A Grown-Up's Guide to Lollapalooza | Midwest Living
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A Grown-Up's Guide to Lollapalooza

One of America’s biggest music fests, held in Chicago’s Grant Park, isn’t just for crowd-surfing 20-somethings.

Greg Kot, music critic for the Chicago Tribune, has done the circuit of the nation’s largest music festivals. And that means he’s slept on the ground, stood in endless lines and braved restrooms he’d rather not recall. After those experiences, he has learned to distinguish an expertly organized music event from one only a 19-year-old could love.

That’s why he celebrated when Chicago opened downtown’s Grant Park in 2005 to the touring alternative rock festival Lollapalooza. “It was great to see an accessible festival that didn’t take a half a day to get into and out of, located right in the middle of Chicago’s most beautiful stretch of property,” he says.

Last summer, 400,000 people saw Lolla’s 170-plus acts over four days. This year's event is August 3-6 (lollapalooza.com).

If you watch fans streaming into the park, you might assume the vibe’s not right for anyone over 35—but then you’d miss some of the world’s best alt-rock, pop, indie and hip-hop acts in an unusually scenic venue. Ready to wade in? Longtime fans have you covered. 

Electronic artists M83 headlined in 2016

Electronic artists M83 headlined in 2016. Photo courtesy of Charles Reagan Hackleman.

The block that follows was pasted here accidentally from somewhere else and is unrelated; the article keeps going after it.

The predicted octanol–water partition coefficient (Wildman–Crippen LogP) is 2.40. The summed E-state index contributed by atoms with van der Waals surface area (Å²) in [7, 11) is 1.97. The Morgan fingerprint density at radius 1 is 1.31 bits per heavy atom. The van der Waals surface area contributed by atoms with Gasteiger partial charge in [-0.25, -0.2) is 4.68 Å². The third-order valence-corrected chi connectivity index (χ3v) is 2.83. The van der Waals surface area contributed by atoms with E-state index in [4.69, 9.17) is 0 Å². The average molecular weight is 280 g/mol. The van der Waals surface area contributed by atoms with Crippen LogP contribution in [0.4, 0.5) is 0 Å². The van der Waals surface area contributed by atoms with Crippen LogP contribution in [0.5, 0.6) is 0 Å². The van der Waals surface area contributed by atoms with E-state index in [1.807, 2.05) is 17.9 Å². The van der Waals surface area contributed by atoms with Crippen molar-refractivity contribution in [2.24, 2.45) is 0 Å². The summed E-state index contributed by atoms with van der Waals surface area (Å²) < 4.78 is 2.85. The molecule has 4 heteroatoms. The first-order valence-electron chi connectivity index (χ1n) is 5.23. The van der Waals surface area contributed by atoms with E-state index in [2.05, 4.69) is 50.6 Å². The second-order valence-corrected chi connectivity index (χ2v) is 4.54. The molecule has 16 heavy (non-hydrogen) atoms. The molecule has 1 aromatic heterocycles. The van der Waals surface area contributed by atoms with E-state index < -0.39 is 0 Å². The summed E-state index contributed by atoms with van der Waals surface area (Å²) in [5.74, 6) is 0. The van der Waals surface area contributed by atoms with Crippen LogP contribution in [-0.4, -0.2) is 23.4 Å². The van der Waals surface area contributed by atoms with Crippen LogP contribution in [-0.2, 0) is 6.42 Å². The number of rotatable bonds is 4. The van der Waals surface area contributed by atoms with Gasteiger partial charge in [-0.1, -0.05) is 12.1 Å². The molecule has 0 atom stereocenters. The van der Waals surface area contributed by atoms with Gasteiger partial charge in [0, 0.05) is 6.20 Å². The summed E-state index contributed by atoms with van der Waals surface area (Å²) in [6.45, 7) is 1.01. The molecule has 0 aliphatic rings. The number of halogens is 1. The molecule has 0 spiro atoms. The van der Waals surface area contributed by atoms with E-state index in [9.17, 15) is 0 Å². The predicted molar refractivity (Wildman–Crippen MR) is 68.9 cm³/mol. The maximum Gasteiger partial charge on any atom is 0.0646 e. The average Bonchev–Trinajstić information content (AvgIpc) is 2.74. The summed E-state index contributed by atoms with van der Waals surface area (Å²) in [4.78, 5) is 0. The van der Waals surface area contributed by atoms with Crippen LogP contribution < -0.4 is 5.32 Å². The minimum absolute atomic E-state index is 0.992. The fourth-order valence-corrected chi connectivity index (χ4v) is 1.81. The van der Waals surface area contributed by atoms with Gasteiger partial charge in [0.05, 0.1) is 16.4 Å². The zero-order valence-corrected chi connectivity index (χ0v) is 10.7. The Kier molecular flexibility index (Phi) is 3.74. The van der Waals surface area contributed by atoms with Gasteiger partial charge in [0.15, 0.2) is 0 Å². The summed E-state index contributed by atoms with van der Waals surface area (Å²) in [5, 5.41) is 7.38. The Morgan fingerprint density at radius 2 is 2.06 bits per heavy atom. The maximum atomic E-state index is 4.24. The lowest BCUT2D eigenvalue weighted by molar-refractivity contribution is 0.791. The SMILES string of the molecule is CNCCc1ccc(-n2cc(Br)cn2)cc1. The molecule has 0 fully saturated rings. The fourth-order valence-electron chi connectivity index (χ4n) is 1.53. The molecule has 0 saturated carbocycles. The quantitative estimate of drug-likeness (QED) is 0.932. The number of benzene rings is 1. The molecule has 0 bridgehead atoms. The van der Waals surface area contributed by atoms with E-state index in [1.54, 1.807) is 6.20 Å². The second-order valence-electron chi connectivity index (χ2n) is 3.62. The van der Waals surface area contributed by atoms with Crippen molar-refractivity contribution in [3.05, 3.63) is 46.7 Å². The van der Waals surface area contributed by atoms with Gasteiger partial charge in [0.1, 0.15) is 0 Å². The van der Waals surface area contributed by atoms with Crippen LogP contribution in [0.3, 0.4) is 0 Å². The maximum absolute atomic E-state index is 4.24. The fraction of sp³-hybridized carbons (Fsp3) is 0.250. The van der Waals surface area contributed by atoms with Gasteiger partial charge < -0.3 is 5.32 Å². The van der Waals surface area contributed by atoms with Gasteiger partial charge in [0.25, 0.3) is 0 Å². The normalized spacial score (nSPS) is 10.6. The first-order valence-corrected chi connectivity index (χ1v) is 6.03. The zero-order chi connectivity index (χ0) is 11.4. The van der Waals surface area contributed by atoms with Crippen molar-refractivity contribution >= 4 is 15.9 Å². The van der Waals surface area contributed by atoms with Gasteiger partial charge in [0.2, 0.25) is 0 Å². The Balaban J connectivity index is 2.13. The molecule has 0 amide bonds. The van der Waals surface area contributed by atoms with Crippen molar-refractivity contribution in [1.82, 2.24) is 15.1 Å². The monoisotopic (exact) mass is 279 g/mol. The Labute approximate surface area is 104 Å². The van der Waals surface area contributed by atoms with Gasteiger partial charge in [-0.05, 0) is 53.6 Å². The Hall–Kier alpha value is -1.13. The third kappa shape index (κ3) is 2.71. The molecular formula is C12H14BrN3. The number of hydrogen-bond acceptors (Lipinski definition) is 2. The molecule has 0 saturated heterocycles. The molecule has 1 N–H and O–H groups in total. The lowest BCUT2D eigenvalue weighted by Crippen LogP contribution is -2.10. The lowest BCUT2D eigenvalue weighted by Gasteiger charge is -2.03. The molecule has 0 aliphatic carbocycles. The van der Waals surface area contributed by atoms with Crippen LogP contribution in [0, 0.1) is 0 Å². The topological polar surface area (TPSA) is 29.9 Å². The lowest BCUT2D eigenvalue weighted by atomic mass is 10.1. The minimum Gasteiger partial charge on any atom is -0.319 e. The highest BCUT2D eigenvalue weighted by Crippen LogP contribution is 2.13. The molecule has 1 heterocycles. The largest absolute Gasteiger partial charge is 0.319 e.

Insider tips

Scoring tickets Chicago investment banker Kurt Sunderman, 40, has seen tickets sell out much faster since he first attended in 2009. He and his friends now use multiple computers and smartphones to snag theirs. Mary Van Heukelom, 45, a personal trainer from Iowa, skips the rush and buys tickets later on a secondary ticket site like Stubhub.

Navigating crowds By late afternoon, fans pack the park. So Kurt and his friends claim a spot near a main stage by around 2 p.m. “We’ll put out a blanket and have someone in our group hold the spot,” he says.

Choosing bands Kurt starts his list with favorites he knows and checks out other acts on Spotify, but he leaves room for discovery, too. “I used to plan every hour,” he says. “Now, I’ll have a few things I have to see, and then we’ll wander around and see how it goes.”

Chilling out One sweet spot in the festival’s 115 acres is a shady hawthorn grove near the north entrance. You can stretch within earshot of the Petrillo stage, which is often booked with breakout acts. It’s also a short walk to the tasty eats at Lollapalooza’s Chow Town.

Fitting in Does age matter at Lolla? Nah. “I enjoy the music,” Mary says. “I’m going to continue to be in that minority demographic, and that’s just fine. I can’t wait to bring my teenage and young-adult kids.”

 

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